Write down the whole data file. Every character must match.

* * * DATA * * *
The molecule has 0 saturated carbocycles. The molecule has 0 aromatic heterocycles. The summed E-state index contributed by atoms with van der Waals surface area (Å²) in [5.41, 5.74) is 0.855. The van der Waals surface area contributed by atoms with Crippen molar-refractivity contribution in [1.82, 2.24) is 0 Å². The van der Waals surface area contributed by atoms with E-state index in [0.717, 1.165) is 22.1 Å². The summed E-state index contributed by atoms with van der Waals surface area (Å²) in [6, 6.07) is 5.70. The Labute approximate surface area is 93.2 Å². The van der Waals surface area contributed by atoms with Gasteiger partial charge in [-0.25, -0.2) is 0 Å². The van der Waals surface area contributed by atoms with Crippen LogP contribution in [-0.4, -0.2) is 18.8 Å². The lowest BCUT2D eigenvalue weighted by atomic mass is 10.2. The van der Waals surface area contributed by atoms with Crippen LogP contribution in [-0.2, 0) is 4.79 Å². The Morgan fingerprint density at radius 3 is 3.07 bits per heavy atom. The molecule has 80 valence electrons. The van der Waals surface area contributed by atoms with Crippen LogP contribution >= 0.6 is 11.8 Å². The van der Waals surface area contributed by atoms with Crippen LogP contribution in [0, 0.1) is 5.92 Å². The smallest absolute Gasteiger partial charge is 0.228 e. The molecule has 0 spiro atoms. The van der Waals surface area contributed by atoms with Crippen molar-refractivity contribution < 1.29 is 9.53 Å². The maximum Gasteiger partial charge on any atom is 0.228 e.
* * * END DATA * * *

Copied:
The molecule has 0 saturated carbocycles. The molecule has 0 aromatic heterocycles. The summed E-state index contributed by atoms with van der Waals surface area (Å²) in [5.41, 5.74) is 0.855. The van der Waals surface area contributed by atoms with Crippen molar-refractivity contribution in [1.82, 2.24) is 0 Å². The van der Waals surface area contributed by atoms with E-state index in [0.717, 1.165) is 22.1 Å². The summed E-state index contributed by atoms with van der Waals surface area (Å²) in [6, 6.07) is 5.70. The Labute approximate surface area is 93.2 Å². The van der Waals surface area contributed by atoms with Gasteiger partial charge in [-0.25, -0.2) is 0 Å². The van der Waals surface area contributed by atoms with Crippen LogP contribution in [-0.4, -0.2) is 18.8 Å². The lowest BCUT2D eigenvalue weighted by atomic mass is 10.2. The van der Waals surface area contributed by atoms with Crippen LogP contribution in [-0.2, 0) is 4.79 Å². The Morgan fingerprint density at radius 3 is 3.07 bits per heavy atom. The molecule has 80 valence electrons. The van der Waals surface area contributed by atoms with Crippen LogP contribution >= 0.6 is 11.8 Å². The van der Waals surface area contributed by atoms with Crippen LogP contribution in [0, 0.1) is 5.92 Å². The smallest absolute Gasteiger partial charge is 0.228 e. The molecule has 0 spiro atoms. The van der Waals surface area contributed by atoms with Crippen molar-refractivity contribution < 1.29 is 9.53 Å². The maximum Gasteiger partial charge on any atom is 0.228 e.